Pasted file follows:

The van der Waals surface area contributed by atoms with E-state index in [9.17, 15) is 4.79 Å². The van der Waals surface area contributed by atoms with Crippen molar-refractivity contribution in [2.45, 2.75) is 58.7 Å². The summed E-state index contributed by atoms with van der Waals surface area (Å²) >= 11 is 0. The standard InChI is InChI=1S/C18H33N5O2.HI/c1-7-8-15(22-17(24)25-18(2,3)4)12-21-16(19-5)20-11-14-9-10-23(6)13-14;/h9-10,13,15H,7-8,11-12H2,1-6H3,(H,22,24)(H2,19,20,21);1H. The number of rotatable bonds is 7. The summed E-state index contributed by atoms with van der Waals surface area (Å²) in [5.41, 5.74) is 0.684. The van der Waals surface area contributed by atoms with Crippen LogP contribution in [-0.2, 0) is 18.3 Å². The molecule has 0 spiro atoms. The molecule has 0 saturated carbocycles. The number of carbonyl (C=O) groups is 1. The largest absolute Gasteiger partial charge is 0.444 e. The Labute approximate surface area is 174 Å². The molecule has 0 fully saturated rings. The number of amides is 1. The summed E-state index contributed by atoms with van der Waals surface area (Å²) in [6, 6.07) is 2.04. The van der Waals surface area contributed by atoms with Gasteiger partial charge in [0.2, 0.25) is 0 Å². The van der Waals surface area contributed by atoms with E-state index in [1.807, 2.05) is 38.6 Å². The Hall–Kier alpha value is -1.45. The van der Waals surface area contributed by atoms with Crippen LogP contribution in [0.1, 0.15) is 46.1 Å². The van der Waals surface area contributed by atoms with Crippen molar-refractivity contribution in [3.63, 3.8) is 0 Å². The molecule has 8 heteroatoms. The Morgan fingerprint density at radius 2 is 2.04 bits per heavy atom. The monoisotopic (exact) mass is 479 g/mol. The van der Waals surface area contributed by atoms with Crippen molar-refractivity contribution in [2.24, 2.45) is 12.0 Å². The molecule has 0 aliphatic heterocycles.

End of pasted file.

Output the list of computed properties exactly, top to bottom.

The van der Waals surface area contributed by atoms with E-state index in [9.17, 15) is 4.79 Å². The van der Waals surface area contributed by atoms with Crippen molar-refractivity contribution in [2.45, 2.75) is 58.7 Å². The summed E-state index contributed by atoms with van der Waals surface area (Å²) >= 11 is 0. The standard InChI is InChI=1S/C18H33N5O2.HI/c1-7-8-15(22-17(24)25-18(2,3)4)12-21-16(19-5)20-11-14-9-10-23(6)13-14;/h9-10,13,15H,7-8,11-12H2,1-6H3,(H,22,24)(H2,19,20,21);1H. The number of rotatable bonds is 7. The summed E-state index contributed by atoms with van der Waals surface area (Å²) in [5.41, 5.74) is 0.684. The van der Waals surface area contributed by atoms with Crippen LogP contribution in [-0.2, 0) is 18.3 Å². The molecule has 0 spiro atoms. The molecule has 0 saturated carbocycles. The number of carbonyl (C=O) groups is 1. The largest absolute Gasteiger partial charge is 0.444 e. The Labute approximate surface area is 174 Å². The molecule has 0 fully saturated rings. The number of amides is 1. The summed E-state index contributed by atoms with van der Waals surface area (Å²) in [6, 6.07) is 2.04. The van der Waals surface area contributed by atoms with Gasteiger partial charge in [0.2, 0.25) is 0 Å². The van der Waals surface area contributed by atoms with E-state index in [1.807, 2.05) is 38.6 Å². The Hall–Kier alpha value is -1.45. The van der Waals surface area contributed by atoms with Crippen LogP contribution in [0.1, 0.15) is 46.1 Å². The van der Waals surface area contributed by atoms with Crippen molar-refractivity contribution in [3.63, 3.8) is 0 Å². The molecule has 8 heteroatoms. The Morgan fingerprint density at radius 2 is 2.04 bits per heavy atom. The monoisotopic (exact) mass is 479 g/mol. The van der Waals surface area contributed by atoms with Crippen molar-refractivity contribution in [2.24, 2.45) is 12.0 Å². The molecule has 0 aliphatic heterocycles.